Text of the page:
New America’s second focus area is data — specifically, what data colleges need to understand the labor market and program outcomes, how colleges can collect this data, and how they can use it to launch programs and evaluate existing ones.
Some colleges still need to update their data systems and employ more sophisticated tools to better store and analyze their data, the organization notes. Most colleges need to gather more labor-market information, like what training is needed by employers, and they have questions about what data sources are accurate and up-to-date. They also need to better track program completion rates and information about graduates’ job placements and salaries.
The last focus area is financing: how to pay for the startup and operation of high-quality workforce programs.
“The colleges in our cohort are very interested in finding new funding streams, including state and federal funds, to diversify the financing of their workforce programs,” New America notes. “Many colleges across the country knit together many funding sources, from grant funding to state operational funding to student fees, to make these programs work, and they are very interested in finding new sources of revenue to improve their capacity and support services for students.”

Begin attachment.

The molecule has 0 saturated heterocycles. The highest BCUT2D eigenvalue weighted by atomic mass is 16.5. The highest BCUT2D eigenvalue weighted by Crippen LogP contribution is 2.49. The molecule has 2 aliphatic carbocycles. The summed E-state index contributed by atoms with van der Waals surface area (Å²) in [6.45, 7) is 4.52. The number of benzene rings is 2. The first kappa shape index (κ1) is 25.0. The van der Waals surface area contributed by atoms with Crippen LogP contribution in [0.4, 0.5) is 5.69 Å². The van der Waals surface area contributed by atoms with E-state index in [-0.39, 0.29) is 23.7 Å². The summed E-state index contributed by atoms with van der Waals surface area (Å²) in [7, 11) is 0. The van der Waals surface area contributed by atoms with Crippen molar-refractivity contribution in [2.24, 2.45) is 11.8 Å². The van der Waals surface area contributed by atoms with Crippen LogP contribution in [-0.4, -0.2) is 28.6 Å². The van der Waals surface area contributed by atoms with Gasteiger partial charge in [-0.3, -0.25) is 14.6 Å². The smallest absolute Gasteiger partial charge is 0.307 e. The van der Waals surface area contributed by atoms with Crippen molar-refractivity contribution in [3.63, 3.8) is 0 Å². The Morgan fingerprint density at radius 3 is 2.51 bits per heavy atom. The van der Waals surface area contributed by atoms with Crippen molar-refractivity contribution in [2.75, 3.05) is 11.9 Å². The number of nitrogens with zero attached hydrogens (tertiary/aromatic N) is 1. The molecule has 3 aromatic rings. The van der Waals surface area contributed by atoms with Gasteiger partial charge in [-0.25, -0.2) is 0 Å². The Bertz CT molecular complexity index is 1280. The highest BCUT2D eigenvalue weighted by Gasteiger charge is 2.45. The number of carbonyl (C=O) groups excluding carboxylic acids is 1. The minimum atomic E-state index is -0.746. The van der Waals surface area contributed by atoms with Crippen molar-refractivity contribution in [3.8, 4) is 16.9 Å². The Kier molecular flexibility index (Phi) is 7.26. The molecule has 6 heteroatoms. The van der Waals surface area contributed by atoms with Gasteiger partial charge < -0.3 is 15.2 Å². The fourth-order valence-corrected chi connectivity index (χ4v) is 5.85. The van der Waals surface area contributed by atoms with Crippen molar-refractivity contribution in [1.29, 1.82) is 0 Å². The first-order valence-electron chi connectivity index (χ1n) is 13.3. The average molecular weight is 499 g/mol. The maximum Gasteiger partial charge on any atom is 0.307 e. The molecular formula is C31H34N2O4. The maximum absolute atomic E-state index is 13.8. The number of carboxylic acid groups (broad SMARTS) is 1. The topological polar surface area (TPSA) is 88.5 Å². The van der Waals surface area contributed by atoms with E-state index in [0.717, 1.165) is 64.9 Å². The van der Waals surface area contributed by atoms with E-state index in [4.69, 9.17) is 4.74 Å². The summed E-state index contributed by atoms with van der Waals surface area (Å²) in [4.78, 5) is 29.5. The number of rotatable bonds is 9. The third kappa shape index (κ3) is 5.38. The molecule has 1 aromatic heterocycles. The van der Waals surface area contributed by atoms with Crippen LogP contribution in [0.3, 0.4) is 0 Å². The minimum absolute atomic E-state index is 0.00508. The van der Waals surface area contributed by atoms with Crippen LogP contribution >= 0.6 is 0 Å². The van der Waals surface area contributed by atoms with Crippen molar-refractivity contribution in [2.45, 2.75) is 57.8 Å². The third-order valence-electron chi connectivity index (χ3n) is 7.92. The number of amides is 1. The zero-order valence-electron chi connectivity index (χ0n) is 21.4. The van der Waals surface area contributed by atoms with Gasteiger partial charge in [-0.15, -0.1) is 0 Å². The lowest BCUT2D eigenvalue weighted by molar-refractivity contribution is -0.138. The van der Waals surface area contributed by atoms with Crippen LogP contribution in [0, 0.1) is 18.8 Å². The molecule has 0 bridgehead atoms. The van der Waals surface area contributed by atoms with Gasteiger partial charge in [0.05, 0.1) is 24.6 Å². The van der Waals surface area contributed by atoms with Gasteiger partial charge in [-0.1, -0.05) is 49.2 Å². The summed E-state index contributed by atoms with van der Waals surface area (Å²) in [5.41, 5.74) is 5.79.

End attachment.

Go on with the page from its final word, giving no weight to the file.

It notes that the 15 cohort colleges would also like additional help to explain the value and return on investment of these programs to external audiences so they are more likely to invest in workforce programs. “Communicating how these programs have a substantial impact on the lives of graduates and the communities where they live is a vital part of creating sustainable funding models. Our colleges are particularly interested in communicating to state and federal policymakers and foundations or individuals who might donate to the college. We will also cover how to communicate the ROI to employers to leverage both in-kind and financial donations to the programs they benefit from.”
Cole said GCC has been committed to helping students succeed in ways that will lead to sustainable wages and promising careers, not just a degree or certificate, and part of that has been recognizing barriers to success.